Women Debate the Status of the American Man

Two women, two publications, two sharply different takes

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In this month's Atlantic cover story, Hanna Rosin explores "The End of Men." She looks at a few statistics:

Earlier this year, women became the majority of the workforce for the first time in U.S. history. Most managers are now women too. And for every two men who get a college degree this year, three women will do the same.

In trials for a new sperm selection method, Rosin reports, parents request girls at a rate of 75%. Rosin also tosses in some anecdotes: stories of unemployed, divorced fathers attempting to make their child-support payments and business school classes trying to teach men the "feminine" skill of "social intelligence." Boys and men, she notes, are also increasingly found to have difficulties in school.

All this, Rosin argues, leads to the conclusion that a gradual shift in economic and social power is underway. Particularly due to the recession and the increasing importance of fields dominated by women (including "nursing, home health assistance, child care, food preparation"). She asks,  "What if modern, postindustrial society is simply better suited to women?"

But The American Prospect's Ann Friedman isn't buying it. "It's not the end of men," she declares flatly in her response to Rosin. Her main problem with the thesis is simple: "Rosin makes the same oversight as all of the other hand-wringing articles about the state of the American male. She thinks the problem is men; really, it's traditional gender stereotypes." The very notions of male and female Rosin relies upon to declare female ascendance are based, in fact, on a "narrow, toxic definition of masculinity ... that men are brawn not brains, doers not feelers, earners not nurturers." In this sense, she also finds Rosin's article peculiarly anti-feminist; its "underlying assumption" is that women are actually better-suited to those "nurturing professions" like teaching and nursing that are on the rise.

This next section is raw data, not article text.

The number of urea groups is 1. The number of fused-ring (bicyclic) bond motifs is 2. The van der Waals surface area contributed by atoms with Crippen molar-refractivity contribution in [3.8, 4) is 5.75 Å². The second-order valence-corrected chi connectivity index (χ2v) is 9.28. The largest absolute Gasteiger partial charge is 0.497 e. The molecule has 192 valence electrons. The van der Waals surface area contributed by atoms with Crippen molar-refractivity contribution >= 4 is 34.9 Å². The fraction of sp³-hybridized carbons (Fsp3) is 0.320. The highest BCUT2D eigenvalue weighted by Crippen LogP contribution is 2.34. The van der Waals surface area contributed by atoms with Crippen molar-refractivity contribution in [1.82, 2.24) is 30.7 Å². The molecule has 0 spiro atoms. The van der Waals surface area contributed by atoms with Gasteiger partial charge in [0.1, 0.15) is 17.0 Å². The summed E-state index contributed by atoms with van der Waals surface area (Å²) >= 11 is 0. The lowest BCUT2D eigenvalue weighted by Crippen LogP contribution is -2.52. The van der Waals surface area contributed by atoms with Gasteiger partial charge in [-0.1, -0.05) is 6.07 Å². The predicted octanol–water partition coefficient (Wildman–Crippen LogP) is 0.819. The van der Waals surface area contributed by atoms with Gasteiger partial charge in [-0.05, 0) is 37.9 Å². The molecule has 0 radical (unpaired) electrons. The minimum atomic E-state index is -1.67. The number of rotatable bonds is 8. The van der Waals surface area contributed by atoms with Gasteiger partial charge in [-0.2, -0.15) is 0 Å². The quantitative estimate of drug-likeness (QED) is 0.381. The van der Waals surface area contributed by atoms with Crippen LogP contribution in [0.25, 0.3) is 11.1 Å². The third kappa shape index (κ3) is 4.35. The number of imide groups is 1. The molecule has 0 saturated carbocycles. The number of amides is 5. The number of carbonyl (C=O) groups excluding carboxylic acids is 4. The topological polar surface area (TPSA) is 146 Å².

Friedman also points to a few areas where women remain at a disadvantage. For example, while "college-age women tell [Rosin] they hope to become surgeons and marry men who will be primary caregivers ... research shows ...they tend to marry other high-achieving men who expect their own careers to take precedence." Friedman also works in a telling observation: "Rosin's piece, I should note, appears in The Atlantic's annual ideas issue, in which only three out of 15 'ideas' articles are written by women."

To conclude she points out a tricky paradox at the heart of Rosin's argument:

If the, as she terms them, omega males of Knocked Up and The 40-Year Old Virgin are representative of the way men live now, shouldn't they be ideally positioned to take advantage of the nurturing and cerebral jobs that are the core of America's new post-masculine economy?
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